Civil Society Partnership with the NDA

governance MDGs CSOs
Thursday, 19 October, 2006 - 14:39

Beggars can’t be Choosers

One astonishing outcome of the “Partnerships” Poverty Conference, was that not a single NGO raised any questions and concerns about the National Development Agency’s (NDAs) poor track record of governance and accountability.

The National Poverty Conference was co-hosted by SANGONeT and the NDA and took place on Tuesday, 17 October 2006, under the banner "Partnerships for Development - A Strategic Mechanism for Accelerated Progress towards the Eradication of Poverty in South Africa"

Civil society’s restrained behaviour was a concerning outcome in light of recent media articles referring to fraud and administrative incompetence within the NDA  --- notwithstanding, a spate of historical media exposé’s describing endless stories of ineffectiveness and corruption over the years since the inception of the NDA. Even SANGONeT recently received a complaint, which underscores the image of the NDA as an organisation burdened by confusion. 

However, when the moment of truth arrived, not a single person in the 300 strong gathering, which included a significant NGO contingent, stood up and questioned the NDA about its duty to carry out its mandate in a responsible, conscientious and reliable manner.

Besides working towards a common goal, the role of partners in any arrangement is to hold each other accountable to a common set of principles and objectives. It was extremely disappointing to witness the NGO sector, weathered and weakened by a decade of insecurity, shrink back from its responsibility to question agency in the NDA.

While a distressing response, the situation is also indicative of an extremely uneven playing field where all is not fair and equal in a relationship where the line is clearly drawn between those who give and those who receive. On this occasion, the power dynamic was palpable.

Tuesday’s partnership discussion was mobilized around three inputs, viz., the NDA (government), civil society and business. These partnership presentations were informed by a contextual mapping of trends in poverty, provided by speakers from the Human Sciences Research Council (HSRC), the United Nations Development Programme (UNDP) and the Department of Social Development.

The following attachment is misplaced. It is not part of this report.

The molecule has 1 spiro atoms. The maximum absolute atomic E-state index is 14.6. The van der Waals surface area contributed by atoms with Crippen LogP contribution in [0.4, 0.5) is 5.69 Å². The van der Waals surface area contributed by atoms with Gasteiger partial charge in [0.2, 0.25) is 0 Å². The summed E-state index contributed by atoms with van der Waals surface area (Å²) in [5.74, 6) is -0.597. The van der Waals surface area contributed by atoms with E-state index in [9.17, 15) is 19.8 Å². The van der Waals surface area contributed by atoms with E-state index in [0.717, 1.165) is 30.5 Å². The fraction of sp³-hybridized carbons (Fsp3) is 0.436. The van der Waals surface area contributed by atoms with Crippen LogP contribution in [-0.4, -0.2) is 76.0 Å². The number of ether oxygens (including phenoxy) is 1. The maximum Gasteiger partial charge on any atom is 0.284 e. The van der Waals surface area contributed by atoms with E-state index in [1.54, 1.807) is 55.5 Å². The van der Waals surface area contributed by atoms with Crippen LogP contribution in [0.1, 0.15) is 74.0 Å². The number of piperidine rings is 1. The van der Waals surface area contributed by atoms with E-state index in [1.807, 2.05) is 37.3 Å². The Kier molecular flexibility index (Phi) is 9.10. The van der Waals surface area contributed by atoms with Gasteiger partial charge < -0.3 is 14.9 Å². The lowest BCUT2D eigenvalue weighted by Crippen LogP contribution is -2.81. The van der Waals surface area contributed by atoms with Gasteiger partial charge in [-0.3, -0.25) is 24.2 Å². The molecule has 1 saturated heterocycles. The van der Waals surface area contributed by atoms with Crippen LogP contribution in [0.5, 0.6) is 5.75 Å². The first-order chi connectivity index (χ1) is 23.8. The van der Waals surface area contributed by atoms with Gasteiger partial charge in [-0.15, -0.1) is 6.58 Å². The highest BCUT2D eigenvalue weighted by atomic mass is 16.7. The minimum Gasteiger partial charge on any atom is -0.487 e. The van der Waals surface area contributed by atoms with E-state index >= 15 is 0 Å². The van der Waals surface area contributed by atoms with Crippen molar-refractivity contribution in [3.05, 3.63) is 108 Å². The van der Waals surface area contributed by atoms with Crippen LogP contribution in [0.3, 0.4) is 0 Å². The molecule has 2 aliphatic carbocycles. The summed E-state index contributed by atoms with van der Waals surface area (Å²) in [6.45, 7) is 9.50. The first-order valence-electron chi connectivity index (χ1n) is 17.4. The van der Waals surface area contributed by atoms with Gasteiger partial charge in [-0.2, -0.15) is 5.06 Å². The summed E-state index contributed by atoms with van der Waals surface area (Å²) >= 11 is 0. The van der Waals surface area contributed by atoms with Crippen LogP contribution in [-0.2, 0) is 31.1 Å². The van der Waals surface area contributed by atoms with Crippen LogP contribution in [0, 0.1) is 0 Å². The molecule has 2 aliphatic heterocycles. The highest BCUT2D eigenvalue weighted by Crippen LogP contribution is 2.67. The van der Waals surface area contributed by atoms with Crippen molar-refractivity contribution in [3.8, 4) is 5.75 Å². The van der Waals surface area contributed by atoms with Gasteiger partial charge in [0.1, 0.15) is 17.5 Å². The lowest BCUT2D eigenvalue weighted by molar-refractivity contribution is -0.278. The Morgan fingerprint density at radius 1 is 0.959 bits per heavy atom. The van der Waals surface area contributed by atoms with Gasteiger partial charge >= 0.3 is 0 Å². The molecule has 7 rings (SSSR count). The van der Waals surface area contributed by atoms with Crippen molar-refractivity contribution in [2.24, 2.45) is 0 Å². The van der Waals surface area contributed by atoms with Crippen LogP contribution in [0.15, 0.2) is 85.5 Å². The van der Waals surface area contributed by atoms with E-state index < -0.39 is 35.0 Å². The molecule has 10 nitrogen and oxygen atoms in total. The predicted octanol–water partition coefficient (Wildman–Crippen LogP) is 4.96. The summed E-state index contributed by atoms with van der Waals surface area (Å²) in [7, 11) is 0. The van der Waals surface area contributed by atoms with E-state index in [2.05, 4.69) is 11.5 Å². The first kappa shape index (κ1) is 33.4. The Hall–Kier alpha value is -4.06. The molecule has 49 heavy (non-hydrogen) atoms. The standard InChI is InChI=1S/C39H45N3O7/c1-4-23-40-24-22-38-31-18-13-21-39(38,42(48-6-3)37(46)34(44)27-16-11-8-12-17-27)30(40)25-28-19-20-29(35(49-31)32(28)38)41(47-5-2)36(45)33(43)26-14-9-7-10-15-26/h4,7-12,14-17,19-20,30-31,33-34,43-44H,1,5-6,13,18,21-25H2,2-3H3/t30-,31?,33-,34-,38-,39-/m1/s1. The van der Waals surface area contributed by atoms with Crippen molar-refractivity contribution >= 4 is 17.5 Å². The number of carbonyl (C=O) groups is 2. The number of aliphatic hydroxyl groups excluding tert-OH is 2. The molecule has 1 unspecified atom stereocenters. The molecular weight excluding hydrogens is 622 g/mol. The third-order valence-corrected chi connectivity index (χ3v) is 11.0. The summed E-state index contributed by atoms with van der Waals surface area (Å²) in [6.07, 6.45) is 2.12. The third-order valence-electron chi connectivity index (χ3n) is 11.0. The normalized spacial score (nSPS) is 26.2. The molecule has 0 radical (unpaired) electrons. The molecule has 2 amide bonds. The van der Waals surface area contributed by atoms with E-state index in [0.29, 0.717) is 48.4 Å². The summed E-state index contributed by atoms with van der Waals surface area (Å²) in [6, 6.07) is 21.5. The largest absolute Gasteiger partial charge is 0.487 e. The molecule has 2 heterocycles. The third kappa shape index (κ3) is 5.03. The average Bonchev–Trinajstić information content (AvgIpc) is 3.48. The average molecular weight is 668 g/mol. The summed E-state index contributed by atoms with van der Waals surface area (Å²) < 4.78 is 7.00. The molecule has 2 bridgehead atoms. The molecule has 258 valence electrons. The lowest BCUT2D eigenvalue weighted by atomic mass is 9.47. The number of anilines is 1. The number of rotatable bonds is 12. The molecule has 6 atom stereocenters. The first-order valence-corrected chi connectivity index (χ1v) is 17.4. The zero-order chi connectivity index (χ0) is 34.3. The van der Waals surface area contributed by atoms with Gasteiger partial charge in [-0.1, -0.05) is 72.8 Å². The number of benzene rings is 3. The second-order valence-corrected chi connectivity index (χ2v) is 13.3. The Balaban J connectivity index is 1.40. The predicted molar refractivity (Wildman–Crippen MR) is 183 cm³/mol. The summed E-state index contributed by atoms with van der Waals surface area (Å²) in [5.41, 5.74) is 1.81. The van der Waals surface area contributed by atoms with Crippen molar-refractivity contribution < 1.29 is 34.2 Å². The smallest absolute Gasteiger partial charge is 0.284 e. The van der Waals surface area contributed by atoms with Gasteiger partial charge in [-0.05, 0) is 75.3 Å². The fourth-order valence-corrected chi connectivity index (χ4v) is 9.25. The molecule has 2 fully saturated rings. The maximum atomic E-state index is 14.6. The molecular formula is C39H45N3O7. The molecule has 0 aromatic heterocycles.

With the obvious exception of the civil society input, speaker after speaker stood up and spoke about an engagement with civil society based on consensus around predetermined agendas that showed little regard for civil society’s goals.

In closing his academic input on trends in poverty, which unfortunately also endorsed a contested poverty study, Michael Aliber of the Human Sciences Research Council, concluded that he was not really sure what role civil society could play in eradicating poverty. His closing comments were: “perhaps delivering services to improve the reach of government, but maybe civil society should just steer clear until we know what works”.

Moreover, while Brian Whittaker of the Business Trust was very polite to positively acknowledge the NGO sector in his closing remarks, the partnership model that he presented was strongly focused on building the private sector and the state.

Godfrey Mokate of the NDA spoke of engagement with a wide range of stakeholders, including NGOs to advance the goals of the NDA. He made significant references to meeting the country’s MDGs and acknowledged South Africa for her remarkable development successes and macro-economic strategy.

However, Scholastica Kimaryo of the UNDP argued that South Africa’s ability to improve economic growth hinged strongly on her ability to improve service delivery at the local level.

Moreover, Edgar Pieterse, of the Isandla Institute, criticized the NDA for having policies that did not further the goals of poverty eradication, but were instead targeted at poverty alleviation.

Pieterse was also critical of the MDGs in general for being disconnected from debates about trade reform and development finance. Making specific reference to South Africa, he questioned ASGISA’s ability to address the structural drivers of poverty and inequality.

Pieterse contended that poverty eradication could only take place within a framework of contestation and made particular reference to institutional reforms that shifted the powerbase. He maintained that civil society has an important role to play in sustained debate, substantial advocacy and continued grassroots work to promote a poverty eradication agenda.

Finally, he also argued that varied stakeholders have differential interests that allow us to engage in a democratic way, but which also does not always lend itself to partnership.

In spite of Pieterse’s insightful and inspiring input, civil society discussions on the day did not engage sufficiently with the issue of independence, critical engagement and the importance of playing a watch dog role.

The National Poverty Conference ended on a somewhat dull and unsatisfactory note. No clear position was advanced about a viable and equitable partnership arrangement. An interim task team, comprising five people, has been established for a short period to develop a framework for a more permanent task team, the objective of which is to take the outcomes of the conference forward and to plan next year’s event.

- Fazila Farouk, Deputy Director, SANGONeT.

Conference Papers

Presentations and papers are linked to the names of speakers in the programme for the National Poverty Conference.

Related Articles:

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Poor excuse for failure develops a life of its own
National Poverty Eradication Agenda: Holding our Leaders Accountable

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